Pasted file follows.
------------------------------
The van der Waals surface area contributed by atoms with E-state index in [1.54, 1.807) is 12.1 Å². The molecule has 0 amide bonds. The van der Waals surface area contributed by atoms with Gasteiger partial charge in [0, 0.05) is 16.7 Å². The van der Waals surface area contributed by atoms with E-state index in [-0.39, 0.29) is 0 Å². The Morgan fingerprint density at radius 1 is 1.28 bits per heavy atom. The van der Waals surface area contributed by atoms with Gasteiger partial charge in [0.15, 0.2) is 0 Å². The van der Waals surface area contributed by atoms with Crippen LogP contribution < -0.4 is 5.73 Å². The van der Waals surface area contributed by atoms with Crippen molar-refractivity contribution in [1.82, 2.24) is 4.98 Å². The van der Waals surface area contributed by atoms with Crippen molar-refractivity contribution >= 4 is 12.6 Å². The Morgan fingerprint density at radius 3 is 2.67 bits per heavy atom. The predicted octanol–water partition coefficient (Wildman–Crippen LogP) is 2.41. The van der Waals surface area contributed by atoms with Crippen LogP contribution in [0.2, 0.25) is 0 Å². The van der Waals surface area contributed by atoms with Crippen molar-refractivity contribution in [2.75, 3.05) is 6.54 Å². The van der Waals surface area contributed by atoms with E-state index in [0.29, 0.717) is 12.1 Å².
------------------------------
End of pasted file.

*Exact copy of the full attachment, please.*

The van der Waals surface area contributed by atoms with E-state index in [1.54, 1.807) is 12.1 Å². The molecule has 0 amide bonds. The van der Waals surface area contributed by atoms with Gasteiger partial charge in [0, 0.05) is 16.7 Å². The van der Waals surface area contributed by atoms with E-state index in [-0.39, 0.29) is 0 Å². The Morgan fingerprint density at radius 1 is 1.28 bits per heavy atom. The van der Waals surface area contributed by atoms with Gasteiger partial charge in [0.15, 0.2) is 0 Å². The van der Waals surface area contributed by atoms with Crippen LogP contribution < -0.4 is 5.73 Å². The van der Waals surface area contributed by atoms with Crippen molar-refractivity contribution in [1.82, 2.24) is 4.98 Å². The van der Waals surface area contributed by atoms with Crippen molar-refractivity contribution >= 4 is 12.6 Å². The Morgan fingerprint density at radius 3 is 2.67 bits per heavy atom. The predicted octanol–water partition coefficient (Wildman–Crippen LogP) is 2.41. The van der Waals surface area contributed by atoms with Crippen LogP contribution in [0.2, 0.25) is 0 Å². The van der Waals surface area contributed by atoms with Crippen molar-refractivity contribution in [2.75, 3.05) is 6.54 Å². The van der Waals surface area contributed by atoms with E-state index in [0.29, 0.717) is 12.1 Å².